James Woods of Rivkin Securities said: "Any likelihood of an increase in the level of cuts remains slim with OPEC officials playing down this possibility."

Over the year so far, both Brent and WTI are down around 17 per cent.

Shell latest to report boost from higher oil price

4 May 

Royal Dutch Shell is the latest oil major to report rising profits thanks to this year's oil price recovery.

Profits hit $3.8bn (£2.9bn) for the first quarter on a "current cost of supply" basis, the company's preferred measure. That's more than double the $1.8bn (£1.4bn) for the same period last year.

"The top five oil supermajors - Shell, ExxonMobil, Chevron, Total and BP - have all beaten analysts' expectations with their quarterly results in the past week," says the Financial Times.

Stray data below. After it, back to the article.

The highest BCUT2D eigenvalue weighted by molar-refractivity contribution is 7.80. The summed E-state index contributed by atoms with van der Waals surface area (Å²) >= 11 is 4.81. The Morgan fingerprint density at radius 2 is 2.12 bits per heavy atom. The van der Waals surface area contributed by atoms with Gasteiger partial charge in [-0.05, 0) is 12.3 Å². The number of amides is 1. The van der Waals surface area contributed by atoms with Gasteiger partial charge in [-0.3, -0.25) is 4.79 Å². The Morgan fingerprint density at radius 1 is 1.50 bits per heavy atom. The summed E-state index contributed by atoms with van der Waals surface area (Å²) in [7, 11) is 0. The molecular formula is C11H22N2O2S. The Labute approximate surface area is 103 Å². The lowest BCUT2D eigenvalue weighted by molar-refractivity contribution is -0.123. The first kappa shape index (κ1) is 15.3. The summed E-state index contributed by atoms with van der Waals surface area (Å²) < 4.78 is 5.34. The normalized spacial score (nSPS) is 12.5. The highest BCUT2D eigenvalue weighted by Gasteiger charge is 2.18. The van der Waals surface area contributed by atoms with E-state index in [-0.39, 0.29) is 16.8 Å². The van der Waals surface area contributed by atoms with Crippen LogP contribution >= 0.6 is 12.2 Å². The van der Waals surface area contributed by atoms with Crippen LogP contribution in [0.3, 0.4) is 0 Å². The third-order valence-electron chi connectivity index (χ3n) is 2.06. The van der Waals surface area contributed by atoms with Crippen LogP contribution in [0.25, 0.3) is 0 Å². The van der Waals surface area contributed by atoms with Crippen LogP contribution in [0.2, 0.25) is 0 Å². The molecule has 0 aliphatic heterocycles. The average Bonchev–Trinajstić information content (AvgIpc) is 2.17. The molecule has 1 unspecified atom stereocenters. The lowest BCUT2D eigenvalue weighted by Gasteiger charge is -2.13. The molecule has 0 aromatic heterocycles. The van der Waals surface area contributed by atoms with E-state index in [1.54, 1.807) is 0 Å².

The reports reflect the recovery in the oil price compared to this time last year, a period during which it hit a 13-year low of $27 a barrel in February.

"Statoil of Norway and Repsol of Spain also announced forecast-beating first-quarter results on Thursday, reflecting the 60 per cent increase in crude prices over the past year to an average of $54.61 a barrel during the reporting period," adds the FT.

Oil prices are not pressing on, however, and that could be a problem to majors needing longer-term prices of $60 or more to meet cash flow needs.

Today, in fact, international oil price benchmark Brent crude fell below $50 a barrel for the first time since last November.

Its US counterpart West Texas Intermediate also fell, plunging 2.6 per cent to below $47 a barrel following a drop of 930,000 barrels in US oil stocks last week, well below analyst expectations of 2.3 million barrels, says Reuters.